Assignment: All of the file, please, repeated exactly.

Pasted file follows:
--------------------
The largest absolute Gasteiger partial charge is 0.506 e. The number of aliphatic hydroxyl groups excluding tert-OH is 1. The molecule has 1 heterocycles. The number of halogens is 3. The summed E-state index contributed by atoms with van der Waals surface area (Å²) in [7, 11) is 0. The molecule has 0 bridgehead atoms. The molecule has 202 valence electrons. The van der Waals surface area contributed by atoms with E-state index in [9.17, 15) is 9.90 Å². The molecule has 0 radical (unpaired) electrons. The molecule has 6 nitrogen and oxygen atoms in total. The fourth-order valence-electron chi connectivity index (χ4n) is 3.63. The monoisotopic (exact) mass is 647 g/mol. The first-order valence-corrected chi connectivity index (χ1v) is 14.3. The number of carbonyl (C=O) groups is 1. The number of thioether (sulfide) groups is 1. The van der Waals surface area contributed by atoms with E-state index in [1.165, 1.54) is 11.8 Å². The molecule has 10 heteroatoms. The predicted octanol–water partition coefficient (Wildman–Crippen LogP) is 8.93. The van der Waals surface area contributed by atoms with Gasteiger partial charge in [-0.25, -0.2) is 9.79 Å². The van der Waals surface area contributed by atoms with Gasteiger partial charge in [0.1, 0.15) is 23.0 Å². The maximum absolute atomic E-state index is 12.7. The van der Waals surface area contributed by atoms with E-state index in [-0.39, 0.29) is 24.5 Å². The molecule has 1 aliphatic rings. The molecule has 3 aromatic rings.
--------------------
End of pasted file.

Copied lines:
The largest absolute Gasteiger partial charge is 0.506 e. The number of aliphatic hydroxyl groups excluding tert-OH is 1. The molecule has 1 heterocycles. The number of halogens is 3. The summed E-state index contributed by atoms with van der Waals surface area (Å²) in [7, 11) is 0. The molecule has 0 bridgehead atoms. The molecule has 202 valence electrons. The van der Waals surface area contributed by atoms with E-state index in [9.17, 15) is 9.90 Å². The molecule has 0 radical (unpaired) electrons. The molecule has 6 nitrogen and oxygen atoms in total. The fourth-order valence-electron chi connectivity index (χ4n) is 3.63. The monoisotopic (exact) mass is 647 g/mol. The first-order valence-corrected chi connectivity index (χ1v) is 14.3. The number of carbonyl (C=O) groups is 1. The number of thioether (sulfide) groups is 1. The van der Waals surface area contributed by atoms with E-state index in [1.165, 1.54) is 11.8 Å². The molecule has 10 heteroatoms. The predicted octanol–water partition coefficient (Wildman–Crippen LogP) is 8.93. The van der Waals surface area contributed by atoms with Gasteiger partial charge in [-0.25, -0.2) is 9.79 Å². The van der Waals surface area contributed by atoms with Gasteiger partial charge in [0.1, 0.15) is 23.0 Å². The maximum absolute atomic E-state index is 12.7. The van der Waals surface area contributed by atoms with E-state index in [-0.39, 0.29) is 24.5 Å². The molecule has 1 aliphatic rings. The molecule has 3 aromatic rings.